Dr. Seuss/Star Trek Mashup Boldly Goes to Ninth Circuit but Loses Fair Use’s Balancing Act
An author of Star Trek episodes teamed up with fellow Trekkies at ComicMix LLC to publish Oh, the Place You’ll Boldly Go!, an illustrated book that combined Star Trek characters with the stories of Dr. Seuss. Boldly used elements and illustrations from Seuss’s books Oh, the Places You’ll Go!, How the Grinch Stole Christmas! and The Sneetches and Other Stories. Dr. Seuss Enterprises, L.P., owner of the intellectual property in Dr. Seuss’s works, objected to the mashup book and sued ComicMix LLC for copyright and trademark infringement and unfair competition. The district court agreed with ComicMix that Boldly constituted a fair use of Seuss’s copyrights and granted summary judgment in ComicMix’s favor on the copyright claims. On appeal, however, the Ninth Circuit concluded that all of the statutory factors of the fair use defense weighed against ComicMix and reversed the district court’s copyright ruling, but affirmed the lower court’s trademark analysis
As explained by Dr. Seuss in Oh, the Places You’ll Go!, life is a great balancing act. Similarly, the test for fair use of a copyrighted work balances four statutory factors: (1) the purpose and character of the use, including whether the use is commercial or is for nonprofit educational purposes; (2) the nature of the copyrighted work; (3) the amount and substantiality of the portion used in relation to the copyrighted work; and (4) the effect of the use on the potential market for or value of the copyrighted work. Applying these factors, the Ninth Circuit sent ComicMix packing.
First, the court analyzed the purpose and character of Boldly’s use of Seuss’s works, including whether Boldly was a transformative work. Although ComicMix asserted that Boldly was a parody of Go!, Boldly did not ridicule or critique Go!. Instead, Boldly focused on Star Trek characters and their adventures while evoking Go! by copying and repackaging Dr. Seuss’s “characteristic style” and illustrations. Consequently, Boldly was neither a parody nor transformative. Further, Boldly copied Go!’s illustrations, meaning, and message, and did so for a commercial purpose. The Ninth Circuit thus concluded that the first factor weighed definitively against fair use.
Illustration from Go! (left) and a “repackaged” illustration from Boldly (right)
Second, the creative and expressive nature of Seuss’s Go! weighed against a finding of fair use. The court noted that although the nature of the copyrighted work is usually not very significant in the fair use analysis, creative works like Go! are “closer to the core of intended copyright protection” than other types of works, such as informational works.
The third factor, the amount and substantiality of Boldly’s use of Go!, “weighed decisively” against fair use. Boldly used a substantial quantity of Go!—it copied nearly 60% of Go!, along with significant illustrations from two of Seuss’s other books, How the Grinch Stole Christmas! and The Sneetches and Other Stories. In fact, the court found that ComicMix deliberately and meticulously copied Seuss’s illustrations:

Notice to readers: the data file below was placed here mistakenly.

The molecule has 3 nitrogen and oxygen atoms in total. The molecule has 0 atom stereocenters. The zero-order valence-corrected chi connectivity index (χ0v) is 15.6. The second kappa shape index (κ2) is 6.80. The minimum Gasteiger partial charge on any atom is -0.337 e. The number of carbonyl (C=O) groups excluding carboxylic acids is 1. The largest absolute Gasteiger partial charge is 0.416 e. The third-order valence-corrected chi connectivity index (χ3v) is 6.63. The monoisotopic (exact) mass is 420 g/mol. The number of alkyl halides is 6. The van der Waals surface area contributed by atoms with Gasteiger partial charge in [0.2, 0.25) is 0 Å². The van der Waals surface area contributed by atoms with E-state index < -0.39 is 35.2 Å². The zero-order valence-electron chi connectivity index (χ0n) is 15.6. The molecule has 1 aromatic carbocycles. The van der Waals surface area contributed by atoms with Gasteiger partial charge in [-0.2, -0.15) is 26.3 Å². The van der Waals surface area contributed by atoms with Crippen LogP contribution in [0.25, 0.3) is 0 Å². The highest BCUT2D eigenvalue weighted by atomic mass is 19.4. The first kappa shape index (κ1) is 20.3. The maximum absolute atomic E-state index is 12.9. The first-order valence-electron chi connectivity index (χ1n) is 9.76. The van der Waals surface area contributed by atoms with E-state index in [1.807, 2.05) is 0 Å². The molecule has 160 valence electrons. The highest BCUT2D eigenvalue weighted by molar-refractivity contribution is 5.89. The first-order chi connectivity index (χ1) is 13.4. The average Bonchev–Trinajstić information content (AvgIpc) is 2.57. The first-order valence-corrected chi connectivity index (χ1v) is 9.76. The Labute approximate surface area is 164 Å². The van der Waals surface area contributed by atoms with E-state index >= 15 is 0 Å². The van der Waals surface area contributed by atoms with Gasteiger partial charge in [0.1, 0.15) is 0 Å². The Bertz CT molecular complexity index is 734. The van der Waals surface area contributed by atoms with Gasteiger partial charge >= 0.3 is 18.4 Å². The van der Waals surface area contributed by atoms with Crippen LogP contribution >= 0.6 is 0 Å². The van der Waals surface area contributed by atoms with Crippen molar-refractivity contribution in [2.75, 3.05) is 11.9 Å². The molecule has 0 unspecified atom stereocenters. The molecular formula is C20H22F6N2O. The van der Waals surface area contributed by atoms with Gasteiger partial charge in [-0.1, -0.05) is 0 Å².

Excerpts from Go! (left) and Boldly (right)
In addition to a quantitative element, the third factor also has a qualitative component, which is often described as analyzing whether the copyist took the “heart,” or “the most valuable and pertinent portion” of the work. The Ninth Circuit held that Boldly had taken the heart of Seuss’s works. As an example, the court noted that ComicMix took the “highly expressive core” of Seuss’s Sneetches book by including illustrations of a machine from Sneetches on ten of Boldly’s twenty-two pages. In Seuss’s Sneetches, the machine is an integral part of the story because it can add and remove divisive heart-shaped symbols to and from the stomachs of Sneetches. Boldly copied minute details from the Sneetches machine; in fact, the illustrator stated that he “painstakingly attempted” to make the machines “identical.”
The machine from Sneetches (left) and Boldly (right)
The court concluded that ComicMix lacked justification for the substantial quantity and quality of its copying, especially considering that Boldly did not parody or transform Seuss’s works, and instead was a commercial exploitation.
For the fourth factor, the Ninth Circuit considered the potential market for, and value of, Seuss’s works. Seuss’s books have remained very popular and, for decades, Seuss authorized numerous derivative works. ComicMix planned to capitalize on Go!’s popularity during graduation season by scheduling Boldly’s publication “in time for school graduations.” Noting Seuss’s frequent collaborations and authorized licensing throughout the year, the court held that Boldly was likely to target and harm Seuss’s market for derivative works.
Because Boldly was an unauthorized and non-transformative work, ComicMix did not prevail on its fair use defense. Accordingly, the Ninth Circuit reversed the district court’s grant of summary judgment on Seuss’s copyright infringement claim.
Finally, the court affirmed the district court’s grant of summary judgment in favor of ComicMix on Seuss’s trademark infringement claim. The court held that dismissing the trademark infringement claim was proper because the use of Seuss’s registered and common-law trademarks (including in the title of Go!, the alleged “Seussian style of illustration,” and the claimed “Seussian font”) was not explicitly misleading. Under the Rogers test, the Lanham Act does not apply to the use of trademarks in an expressive work (like Boldly) unless the use is not artistically relevant, or if the use is explicitly misleading. Boldly satisfied the low threshold for artistic relevance, and the use was not explicitly misleading because Boldly listed the authors’ names on the cover and contained new expressive content.
The case is Dr. Seuss Enters., L.P. v. ComicMix LLC, 983 F.3d 443 (9th Cir. 2020).